NEW YORK (CBSNewYork/AP) — A former president of the United Nations General Assembly facing tax charges in a bribery case was released Monday on $1 million bail — even as a prosecutor said it was likely he will face additional charges.
John Ashe, 61, was freed at dusk after an electronic bracelet was attached and the last of four co-signers to his bail package was approved. He declined to comment as he left U.S. District Court in Manhattan.
Earlier in the day, Assistant U.S. Attorney Janis Echenberg told Judge Vernon S. Broderick that prosecutors were “rather likely” to bring additional charges against Ashe, a former UN ambassador from Antigua and Barbuda who served for a year in the largely ceremonial role of UN General Assembly president from September 2013 to September 2014.
So far, he faces only tax counts that carry a maximum penalty of six years in prison.
The U.S. government claims Ashe, of Dobbs Ferry, was at the center of a bribery conspiracy from 2011 through 2014 in which Chinese billionaire Ng Lap Seng and other businesspeople paid him over $1 million in bribes to support a multibillion-dollar UN-sponsored conference center that Ng hoped to build as his legacy in Macau, where he lived.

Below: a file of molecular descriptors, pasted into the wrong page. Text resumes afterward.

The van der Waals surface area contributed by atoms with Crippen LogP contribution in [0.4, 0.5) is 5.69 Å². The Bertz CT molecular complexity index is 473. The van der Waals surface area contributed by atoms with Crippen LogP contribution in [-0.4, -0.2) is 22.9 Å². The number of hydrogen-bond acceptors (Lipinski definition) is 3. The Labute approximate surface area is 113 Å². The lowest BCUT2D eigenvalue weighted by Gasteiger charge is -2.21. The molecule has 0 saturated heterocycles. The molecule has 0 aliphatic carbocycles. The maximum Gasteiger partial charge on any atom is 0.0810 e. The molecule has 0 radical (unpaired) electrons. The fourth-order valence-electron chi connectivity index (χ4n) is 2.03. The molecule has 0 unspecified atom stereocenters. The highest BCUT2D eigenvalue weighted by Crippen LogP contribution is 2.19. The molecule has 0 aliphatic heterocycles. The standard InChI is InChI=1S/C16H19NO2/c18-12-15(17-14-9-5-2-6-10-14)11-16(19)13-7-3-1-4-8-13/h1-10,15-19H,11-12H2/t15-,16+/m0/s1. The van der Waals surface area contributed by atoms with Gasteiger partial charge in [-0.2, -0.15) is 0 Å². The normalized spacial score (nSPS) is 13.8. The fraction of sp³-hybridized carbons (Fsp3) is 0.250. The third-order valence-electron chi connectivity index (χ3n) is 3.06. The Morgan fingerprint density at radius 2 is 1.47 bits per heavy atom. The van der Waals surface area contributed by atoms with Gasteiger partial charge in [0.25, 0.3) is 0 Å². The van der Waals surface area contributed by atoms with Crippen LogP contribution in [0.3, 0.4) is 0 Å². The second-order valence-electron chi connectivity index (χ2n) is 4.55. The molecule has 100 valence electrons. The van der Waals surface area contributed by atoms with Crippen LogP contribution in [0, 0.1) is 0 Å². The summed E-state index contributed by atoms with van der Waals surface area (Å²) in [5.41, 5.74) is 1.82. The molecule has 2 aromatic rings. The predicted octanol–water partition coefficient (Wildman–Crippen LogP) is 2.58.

U.S. Attorney Preet Bharara said earlier this month that Ashe “converted the United Nations into a platform for profit” when bribery opportunities were dangled before him by Ng and others.
He said the charges show that the “cancer of corruption that plagues too many local and state governments infects the United Nations as well.”
“As alleged, for Rolexes, bespoke suits, and a private basketball court, John Ashe, the 68th President of the U.N. General Assembly, sold himself and the global institution he led,” Bharara said.
Also charged in the case was Francis Lorenzo, a deputy UN ambassador from the Dominican Republic. Prosecutors said Lorenzo was paid tens of thousands of dollars a month by Ng’s organizations to support the Macau project.
Lorenzo, 48, and Ng, 67, also were freed on bail Monday. Lorenzo, who has been suspended from his diplomatic post, met the conditions of a $2 million bail package while Ng was released after posting $25 million of his $50 million bail and agreeing to pay for two private security guards around-the-clock at a Manhattan apartment to ensure he does not flee.
Lawyers for all three men have said they are fighting the charges and will be vindicated. Lawyers for Ashe and Lorenzo also say it is likely they will make immunity claims in the case.
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